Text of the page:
For these are among the worst economic conditions this nation has faced since the Great Depression. Bear Stearns, Fannie Mae and Freddie Mac, Lehman, and Merrill Lynch are the gold-standards on Wall Street! And if these weren't enough, we know that Wash Mutual, Goldman, and Morgan are also on the brink. And the Fed Reserve coming in to bail out AIG - now that's an admission of impending tragedy if ever there was one. This was not a confidence-boosting signal to Wall Street, and the Dow tumbled another 450 points on Wednesday. Equally unpersuaded, as I write, markets are falling hard in Asia.

This September surprise may turn out to be the agenda-setting event of this election. Not Iraq, not Bush, not Jeremiah Wright, not even lipstick. So dominant is this Issue Number One that barely any attention was given to the terrorist attack on the American embassy in Yemen today. This recallibration of national priorities is non-trivial. If it's the economy stupid, then it's a referendum on the Republicans, unless McCain can work some Rovian magic.

Sunday, September 14, 2008

What Hapened to "Nothing But the Truth?"

"Thanks but no thanks for that bridge to nowhere" is a crowd-pleasing one-liner that Sarah Palin has flaunted verbatim in countless speeches since her nomination accceptance address. But these are indisputable facts. 1. In 2006, she supported the bridge to nowhere. 2. She never said no thanks to the 230 million dollars promised by Congress, to be spent on something else. 3. By the time she said no, Congress had officially killed the ear-mark project. 4. She continues to support the larger of two bridges to nowhere (in Anchorage). So actually, Palin meant, "thanks, but no thanks; sure, why not." But then we have become so accustomed to imprecision and verbal infelicities that we have been quick to miss, and therefore exonerate, what is often deliberate omission and ambiguation calculated to deceive.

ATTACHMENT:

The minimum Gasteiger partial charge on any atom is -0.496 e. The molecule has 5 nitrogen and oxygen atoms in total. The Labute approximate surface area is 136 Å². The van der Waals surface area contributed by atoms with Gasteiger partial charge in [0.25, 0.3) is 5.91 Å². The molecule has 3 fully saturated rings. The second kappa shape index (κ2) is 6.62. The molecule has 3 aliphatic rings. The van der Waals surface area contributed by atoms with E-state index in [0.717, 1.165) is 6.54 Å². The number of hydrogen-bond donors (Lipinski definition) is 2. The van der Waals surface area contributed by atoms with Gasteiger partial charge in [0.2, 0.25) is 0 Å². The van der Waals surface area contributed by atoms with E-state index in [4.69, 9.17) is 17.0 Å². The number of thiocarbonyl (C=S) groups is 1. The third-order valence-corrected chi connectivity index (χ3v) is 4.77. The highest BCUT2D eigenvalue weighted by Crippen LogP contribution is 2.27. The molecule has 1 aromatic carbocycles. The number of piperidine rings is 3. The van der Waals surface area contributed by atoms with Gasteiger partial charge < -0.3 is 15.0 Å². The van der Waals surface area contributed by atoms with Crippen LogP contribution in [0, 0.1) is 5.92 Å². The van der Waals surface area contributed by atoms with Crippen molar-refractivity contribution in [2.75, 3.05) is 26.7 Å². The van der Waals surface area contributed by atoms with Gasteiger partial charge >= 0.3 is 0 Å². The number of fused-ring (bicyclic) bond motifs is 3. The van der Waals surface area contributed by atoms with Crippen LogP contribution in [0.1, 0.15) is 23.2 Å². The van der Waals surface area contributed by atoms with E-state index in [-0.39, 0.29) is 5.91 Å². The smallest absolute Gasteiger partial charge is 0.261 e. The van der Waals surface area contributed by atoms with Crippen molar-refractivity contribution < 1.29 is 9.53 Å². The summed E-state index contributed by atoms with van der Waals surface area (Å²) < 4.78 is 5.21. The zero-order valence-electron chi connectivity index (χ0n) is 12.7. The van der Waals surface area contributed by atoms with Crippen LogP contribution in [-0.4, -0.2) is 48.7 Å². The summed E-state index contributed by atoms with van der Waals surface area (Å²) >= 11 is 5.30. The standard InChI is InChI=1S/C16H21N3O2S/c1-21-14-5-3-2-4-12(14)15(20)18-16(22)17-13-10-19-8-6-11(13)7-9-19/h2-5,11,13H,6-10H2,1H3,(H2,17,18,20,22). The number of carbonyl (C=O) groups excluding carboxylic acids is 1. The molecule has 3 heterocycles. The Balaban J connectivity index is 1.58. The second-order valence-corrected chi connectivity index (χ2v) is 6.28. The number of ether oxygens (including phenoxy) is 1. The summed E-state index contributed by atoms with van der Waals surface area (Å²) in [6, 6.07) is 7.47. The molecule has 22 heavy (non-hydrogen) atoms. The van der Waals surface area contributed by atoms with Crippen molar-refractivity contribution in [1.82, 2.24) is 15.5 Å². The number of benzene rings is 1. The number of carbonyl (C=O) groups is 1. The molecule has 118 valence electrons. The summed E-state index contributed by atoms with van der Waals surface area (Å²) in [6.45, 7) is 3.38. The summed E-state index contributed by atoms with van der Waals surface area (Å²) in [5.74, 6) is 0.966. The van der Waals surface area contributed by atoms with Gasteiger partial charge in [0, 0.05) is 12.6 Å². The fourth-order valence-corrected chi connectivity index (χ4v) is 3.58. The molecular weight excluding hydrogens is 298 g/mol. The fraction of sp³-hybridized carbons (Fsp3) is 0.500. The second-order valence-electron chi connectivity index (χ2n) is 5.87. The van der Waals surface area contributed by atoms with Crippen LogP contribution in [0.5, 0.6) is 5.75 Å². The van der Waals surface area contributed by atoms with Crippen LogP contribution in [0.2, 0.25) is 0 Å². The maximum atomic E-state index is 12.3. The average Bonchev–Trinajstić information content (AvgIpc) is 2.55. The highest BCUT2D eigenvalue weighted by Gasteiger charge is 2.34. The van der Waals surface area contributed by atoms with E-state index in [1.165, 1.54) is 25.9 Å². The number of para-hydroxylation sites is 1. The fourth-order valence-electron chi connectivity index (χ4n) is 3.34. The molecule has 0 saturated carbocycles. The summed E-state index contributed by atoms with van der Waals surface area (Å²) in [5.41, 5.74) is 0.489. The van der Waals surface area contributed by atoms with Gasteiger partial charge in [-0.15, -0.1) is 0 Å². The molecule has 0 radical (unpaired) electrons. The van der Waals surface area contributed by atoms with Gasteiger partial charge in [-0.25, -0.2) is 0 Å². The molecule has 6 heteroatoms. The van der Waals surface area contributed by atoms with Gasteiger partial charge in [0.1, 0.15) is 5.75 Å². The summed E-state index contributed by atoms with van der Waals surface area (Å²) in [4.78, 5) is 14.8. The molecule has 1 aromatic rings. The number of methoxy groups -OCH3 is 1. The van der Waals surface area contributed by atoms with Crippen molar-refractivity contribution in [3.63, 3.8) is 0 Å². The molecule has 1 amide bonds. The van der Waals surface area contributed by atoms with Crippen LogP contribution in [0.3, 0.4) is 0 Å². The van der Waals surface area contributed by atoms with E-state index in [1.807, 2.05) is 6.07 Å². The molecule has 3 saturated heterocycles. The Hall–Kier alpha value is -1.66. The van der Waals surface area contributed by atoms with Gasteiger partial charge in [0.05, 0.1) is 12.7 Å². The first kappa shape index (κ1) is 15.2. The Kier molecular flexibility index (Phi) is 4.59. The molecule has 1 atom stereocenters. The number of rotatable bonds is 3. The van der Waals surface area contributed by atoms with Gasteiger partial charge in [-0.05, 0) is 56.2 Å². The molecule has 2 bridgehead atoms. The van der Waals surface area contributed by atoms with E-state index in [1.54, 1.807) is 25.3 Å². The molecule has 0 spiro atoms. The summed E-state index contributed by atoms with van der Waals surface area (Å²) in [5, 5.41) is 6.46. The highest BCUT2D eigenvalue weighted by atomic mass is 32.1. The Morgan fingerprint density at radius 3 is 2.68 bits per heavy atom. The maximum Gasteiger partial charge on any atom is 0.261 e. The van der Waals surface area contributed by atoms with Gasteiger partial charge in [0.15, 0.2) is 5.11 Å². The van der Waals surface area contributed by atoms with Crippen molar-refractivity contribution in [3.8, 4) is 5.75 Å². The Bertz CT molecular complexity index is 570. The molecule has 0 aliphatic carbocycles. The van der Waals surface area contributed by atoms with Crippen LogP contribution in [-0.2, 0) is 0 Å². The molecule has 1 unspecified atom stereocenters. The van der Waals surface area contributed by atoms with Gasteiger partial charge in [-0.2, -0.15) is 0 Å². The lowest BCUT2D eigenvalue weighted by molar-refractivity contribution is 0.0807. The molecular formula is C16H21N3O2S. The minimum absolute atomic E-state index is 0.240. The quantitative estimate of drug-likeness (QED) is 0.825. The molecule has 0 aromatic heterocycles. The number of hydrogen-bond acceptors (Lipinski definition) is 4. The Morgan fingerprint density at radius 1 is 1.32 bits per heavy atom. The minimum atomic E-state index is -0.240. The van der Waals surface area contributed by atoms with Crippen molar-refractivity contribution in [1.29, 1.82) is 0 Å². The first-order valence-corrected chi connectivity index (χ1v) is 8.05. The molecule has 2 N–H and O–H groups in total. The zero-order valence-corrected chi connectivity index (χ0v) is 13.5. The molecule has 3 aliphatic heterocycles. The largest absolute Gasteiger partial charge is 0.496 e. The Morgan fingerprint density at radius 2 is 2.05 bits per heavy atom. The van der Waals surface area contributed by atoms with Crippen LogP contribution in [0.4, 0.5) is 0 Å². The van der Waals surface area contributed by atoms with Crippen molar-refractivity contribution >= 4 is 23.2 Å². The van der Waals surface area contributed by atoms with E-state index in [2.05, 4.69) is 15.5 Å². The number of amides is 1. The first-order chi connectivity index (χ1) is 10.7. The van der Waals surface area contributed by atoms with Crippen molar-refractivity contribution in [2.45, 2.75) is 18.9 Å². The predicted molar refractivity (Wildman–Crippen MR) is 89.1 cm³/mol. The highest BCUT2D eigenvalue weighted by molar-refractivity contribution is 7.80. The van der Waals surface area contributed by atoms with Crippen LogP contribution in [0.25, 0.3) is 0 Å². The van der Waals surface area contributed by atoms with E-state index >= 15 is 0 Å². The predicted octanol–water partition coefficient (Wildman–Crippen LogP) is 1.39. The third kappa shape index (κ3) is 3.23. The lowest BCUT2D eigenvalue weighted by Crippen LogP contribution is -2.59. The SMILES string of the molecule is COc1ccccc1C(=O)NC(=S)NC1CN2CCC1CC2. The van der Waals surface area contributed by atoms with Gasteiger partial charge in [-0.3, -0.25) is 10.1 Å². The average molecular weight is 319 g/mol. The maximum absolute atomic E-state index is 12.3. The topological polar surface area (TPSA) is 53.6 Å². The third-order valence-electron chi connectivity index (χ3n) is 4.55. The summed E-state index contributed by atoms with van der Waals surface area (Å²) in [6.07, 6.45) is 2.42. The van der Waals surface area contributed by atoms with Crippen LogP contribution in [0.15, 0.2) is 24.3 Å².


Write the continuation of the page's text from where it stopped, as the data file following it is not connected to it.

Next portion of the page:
This is the same strategy George Bush frequently deploys. Consider these fateful words: “The British Government has learned that Saddam Hussein recently sought significant quantities of uranium from Africa.” Like Palin's statement, this line in the 2003 State of the Union address is calculated to deceive in this one sense: both Palin and Bush knew full well that there was another side to the story to be told that would qualify the certainty of their claims. Yet the use of declarative, unqualified, and unequivocal language insinuated such certainty. Because style not substance, omisson and not outright fabrication communicated such deceptions, both these statements are not formally false. But that is not to say that they were strictly dedicated to the truth.

Sarah Palin has told crowd after crowd that she put the Alaska Governor's plane on ebay. Formally true again - she did just that. But she sold the plane via a private broker, and one would not have thought that from the sassy way she performed that punch-line. Falsehoods beget more falsehoods. "You know what I enjoyed the most? She took the luxury jet that was acquired by her predecessor and sold it on eBay -- and made a profit!" John McCain declared in Wisconsin at a campaign stop last Friday. Well, the plane was sold at a loss.